(Emphasis added.) Thus, the only statutory basis for revocation of a concealed handgun license under ORS chapter 166 is an "act or condition that would prevent the issuance of a license under 166.291 and 166.292." ORS 166.293(3)(a) (emphasis added). ORS 166.291 and ORS 166.292 contain a number of objective application requirements for concealed handgun licenses, but they do not include any reference to a sheriff's reasonable belief "that the applicant has been or is reasonably likely to be a danger to self or others or to the community at large * * * as demonstrated by past pattern of behavior or participation in incidents involving unlawful violence or threats of unlawful violence." That language is found exclusively in ORS 166.293.

The omission of a reference to ORS 166.293 (and, consequently, the "reasonably likely to be a danger" standard) among the bases for revocation under ORS 166.293(3)(a) is intentional. In 2003, the legislature amended ORS 166.293(3)(a) to remove that reference. See Or Laws 2003, ch 14, § 65. Before those amendments, ORS 166.293(3)(a) provided that "[a]ny act or condition that would prevent the issuance of a license under ORS 166.291 to 166.293 is cause for revoking a concealed handgun license." (Emphasis added.) Thus, under the previous version of the statute, sheriffs were authorized to revoke concealed handgun licenses based on the "reasonable belief" standard in ORS 166.293(3)(a). (4)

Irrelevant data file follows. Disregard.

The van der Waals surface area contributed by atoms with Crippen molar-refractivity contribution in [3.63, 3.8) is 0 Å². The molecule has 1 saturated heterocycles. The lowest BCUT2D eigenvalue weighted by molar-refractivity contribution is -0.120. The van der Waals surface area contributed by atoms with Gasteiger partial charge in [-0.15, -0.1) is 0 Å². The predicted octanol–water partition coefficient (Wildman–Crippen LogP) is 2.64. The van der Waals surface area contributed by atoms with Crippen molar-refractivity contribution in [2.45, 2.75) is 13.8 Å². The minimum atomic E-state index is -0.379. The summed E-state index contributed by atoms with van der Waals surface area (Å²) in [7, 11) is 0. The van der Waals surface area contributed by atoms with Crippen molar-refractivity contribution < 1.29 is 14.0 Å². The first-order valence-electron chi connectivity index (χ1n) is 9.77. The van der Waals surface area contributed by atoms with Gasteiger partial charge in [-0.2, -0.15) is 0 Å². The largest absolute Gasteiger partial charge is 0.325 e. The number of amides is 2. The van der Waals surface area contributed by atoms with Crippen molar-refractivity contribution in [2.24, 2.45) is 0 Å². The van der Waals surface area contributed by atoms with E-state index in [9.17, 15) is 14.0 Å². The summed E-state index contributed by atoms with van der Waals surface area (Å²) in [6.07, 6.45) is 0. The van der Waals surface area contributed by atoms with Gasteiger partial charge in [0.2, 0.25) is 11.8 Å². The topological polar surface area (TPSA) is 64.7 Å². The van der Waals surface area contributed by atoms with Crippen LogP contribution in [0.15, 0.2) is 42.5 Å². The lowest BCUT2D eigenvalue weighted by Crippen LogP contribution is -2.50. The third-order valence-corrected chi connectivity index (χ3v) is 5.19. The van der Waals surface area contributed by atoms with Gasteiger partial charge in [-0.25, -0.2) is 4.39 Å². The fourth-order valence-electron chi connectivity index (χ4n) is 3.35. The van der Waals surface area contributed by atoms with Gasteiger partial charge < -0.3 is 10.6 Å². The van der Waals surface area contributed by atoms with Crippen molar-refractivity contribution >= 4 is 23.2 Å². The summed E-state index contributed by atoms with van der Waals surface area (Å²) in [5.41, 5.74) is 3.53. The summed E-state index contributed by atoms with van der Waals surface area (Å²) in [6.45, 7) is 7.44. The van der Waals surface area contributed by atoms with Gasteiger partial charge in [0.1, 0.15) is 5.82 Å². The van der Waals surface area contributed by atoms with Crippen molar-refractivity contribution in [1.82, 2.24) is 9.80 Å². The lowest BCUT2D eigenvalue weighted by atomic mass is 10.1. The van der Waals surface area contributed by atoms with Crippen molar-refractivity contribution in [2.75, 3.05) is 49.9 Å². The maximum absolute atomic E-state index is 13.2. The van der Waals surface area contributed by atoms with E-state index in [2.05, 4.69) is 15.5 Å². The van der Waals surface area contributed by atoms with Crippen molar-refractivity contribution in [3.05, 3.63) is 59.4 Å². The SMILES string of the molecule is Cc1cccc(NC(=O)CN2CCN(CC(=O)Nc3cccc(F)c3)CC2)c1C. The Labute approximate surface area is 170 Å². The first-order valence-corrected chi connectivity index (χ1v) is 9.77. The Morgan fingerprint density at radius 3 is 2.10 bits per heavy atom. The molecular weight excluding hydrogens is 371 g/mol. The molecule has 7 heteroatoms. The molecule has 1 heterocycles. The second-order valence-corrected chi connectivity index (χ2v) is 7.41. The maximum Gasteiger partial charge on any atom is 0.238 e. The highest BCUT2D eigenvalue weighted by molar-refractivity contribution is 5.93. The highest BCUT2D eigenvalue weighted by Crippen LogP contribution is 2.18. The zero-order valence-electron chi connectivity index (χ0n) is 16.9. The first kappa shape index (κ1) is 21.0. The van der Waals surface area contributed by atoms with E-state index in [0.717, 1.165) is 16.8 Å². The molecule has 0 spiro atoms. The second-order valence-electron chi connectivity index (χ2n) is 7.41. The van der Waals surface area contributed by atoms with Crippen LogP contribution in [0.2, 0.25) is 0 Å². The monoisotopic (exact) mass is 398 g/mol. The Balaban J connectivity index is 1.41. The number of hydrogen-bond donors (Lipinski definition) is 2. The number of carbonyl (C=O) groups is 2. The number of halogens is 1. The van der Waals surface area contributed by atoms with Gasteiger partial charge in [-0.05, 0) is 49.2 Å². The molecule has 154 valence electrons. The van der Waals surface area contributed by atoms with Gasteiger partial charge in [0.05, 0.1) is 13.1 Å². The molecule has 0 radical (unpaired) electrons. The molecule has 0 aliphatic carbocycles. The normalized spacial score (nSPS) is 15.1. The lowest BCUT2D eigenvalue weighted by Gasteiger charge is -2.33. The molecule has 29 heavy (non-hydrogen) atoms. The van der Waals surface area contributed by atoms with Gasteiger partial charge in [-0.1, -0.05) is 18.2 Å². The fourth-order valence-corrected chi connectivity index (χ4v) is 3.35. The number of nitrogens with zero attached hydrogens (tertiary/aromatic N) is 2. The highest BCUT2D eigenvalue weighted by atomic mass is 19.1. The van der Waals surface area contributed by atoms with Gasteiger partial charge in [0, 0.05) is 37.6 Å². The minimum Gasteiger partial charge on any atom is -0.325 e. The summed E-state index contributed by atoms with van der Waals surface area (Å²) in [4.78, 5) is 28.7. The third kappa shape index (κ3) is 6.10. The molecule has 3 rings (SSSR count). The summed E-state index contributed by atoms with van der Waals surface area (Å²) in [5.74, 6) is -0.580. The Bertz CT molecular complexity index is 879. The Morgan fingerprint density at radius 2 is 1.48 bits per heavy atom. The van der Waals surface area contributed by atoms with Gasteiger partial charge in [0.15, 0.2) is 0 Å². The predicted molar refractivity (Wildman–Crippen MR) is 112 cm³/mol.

In addition to amending ORS 166.293, Oregon Laws 2003, chapter 14 amended hundreds of other provisions as part of what appears to have been a general housekeeping bill. While it is possible that the legislature did not recognize the significance of its changes to ORS 166.293(3)(a), we are not permitted to look beyond the plain and unambiguous language of the amendment. See ORS 174.010 ("In the construction of a statute, the office of the judge is simply to ascertain and declare what is, in terms or in substance, contained therein, not to insert what has been omitted, or to omit what has been inserted * * *." (Emphasis added.)); see also Monaco v. U.S. Fidelity & Guar., 275 Or 183, 188, 550 P2d 422 (1976) (court is not permitted to alter a statute's wording "so as to better serve what the court feels was, or should have been, the legislature's intent").